Here is the day Bill Gates released a swarm of mosquitoes on an unsuspecting crowd [VIDEO]

The philanthropist has been pushing to reduce malaria deaths through his foundation.

Microsoft founder Bill Gates once released mosquitoes on an unsuspecting audience at a TED conference in 2009.

The incident happened when the billionaire was delivering a presentation about malaria education and eradication.

"There's no reason only poor people should have the experience," he said, before adding that the mosquitoes were not infectious.

Gates was making the compelling point that, even if an issue like malaria doesn't directly affect you, you should still care.

The philanthropist has been pushing to reduce malaria deaths through the nonprofit. In September, Gates announced that the Bill and Melinda Gates Foundation would provide $168.7 million to the PATH Malaria Vaccine Initiative to help develop a vaccine for the deadly disease.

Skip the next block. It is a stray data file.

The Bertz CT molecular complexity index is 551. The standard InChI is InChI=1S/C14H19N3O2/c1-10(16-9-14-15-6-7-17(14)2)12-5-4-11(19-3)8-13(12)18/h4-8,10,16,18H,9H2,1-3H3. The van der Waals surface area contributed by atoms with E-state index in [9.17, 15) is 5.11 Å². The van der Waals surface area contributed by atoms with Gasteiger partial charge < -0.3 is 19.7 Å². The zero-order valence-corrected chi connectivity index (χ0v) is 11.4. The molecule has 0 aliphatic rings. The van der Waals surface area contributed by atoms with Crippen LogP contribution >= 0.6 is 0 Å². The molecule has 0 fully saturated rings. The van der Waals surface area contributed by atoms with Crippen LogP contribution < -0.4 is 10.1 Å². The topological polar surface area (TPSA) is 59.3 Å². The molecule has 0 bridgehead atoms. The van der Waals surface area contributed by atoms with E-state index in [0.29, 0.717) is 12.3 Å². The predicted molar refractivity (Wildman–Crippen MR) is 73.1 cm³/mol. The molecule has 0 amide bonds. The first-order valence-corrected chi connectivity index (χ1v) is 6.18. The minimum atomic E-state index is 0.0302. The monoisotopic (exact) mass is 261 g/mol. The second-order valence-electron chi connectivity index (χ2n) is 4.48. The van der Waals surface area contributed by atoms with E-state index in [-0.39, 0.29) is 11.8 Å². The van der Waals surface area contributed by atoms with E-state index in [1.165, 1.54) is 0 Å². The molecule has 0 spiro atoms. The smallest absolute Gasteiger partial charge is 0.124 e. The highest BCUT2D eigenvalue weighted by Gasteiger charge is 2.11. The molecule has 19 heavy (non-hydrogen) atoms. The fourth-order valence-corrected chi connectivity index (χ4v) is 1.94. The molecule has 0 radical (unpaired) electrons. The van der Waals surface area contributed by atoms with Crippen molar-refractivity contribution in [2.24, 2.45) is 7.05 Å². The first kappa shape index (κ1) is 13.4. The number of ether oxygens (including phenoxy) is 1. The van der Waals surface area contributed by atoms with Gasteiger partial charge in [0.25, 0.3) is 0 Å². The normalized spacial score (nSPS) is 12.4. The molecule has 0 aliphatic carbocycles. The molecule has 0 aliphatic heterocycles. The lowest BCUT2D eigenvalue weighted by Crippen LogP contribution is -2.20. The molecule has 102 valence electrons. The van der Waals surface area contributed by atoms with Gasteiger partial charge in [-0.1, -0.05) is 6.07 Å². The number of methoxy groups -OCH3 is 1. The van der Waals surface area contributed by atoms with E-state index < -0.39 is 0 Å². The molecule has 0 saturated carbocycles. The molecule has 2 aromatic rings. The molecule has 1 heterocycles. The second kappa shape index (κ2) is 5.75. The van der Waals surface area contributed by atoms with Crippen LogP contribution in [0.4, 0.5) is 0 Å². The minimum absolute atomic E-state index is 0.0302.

Malaria is an infectious disease caused by parasites in the red blood cells. Each year, 350 million to 500 million are infected, according to the Centers for Disease Control and Prevention, and more than one million cases result in death. Symptoms include high fever, nausea, chills, sweating and weakness.

The disease is still prevalent on continents such as Africa and Asia, which have tropical or subtropical climates. Malaria has been eradicated in most countries with temperate climates. There is currently no effective vaccine against malaria.

Here is the video:

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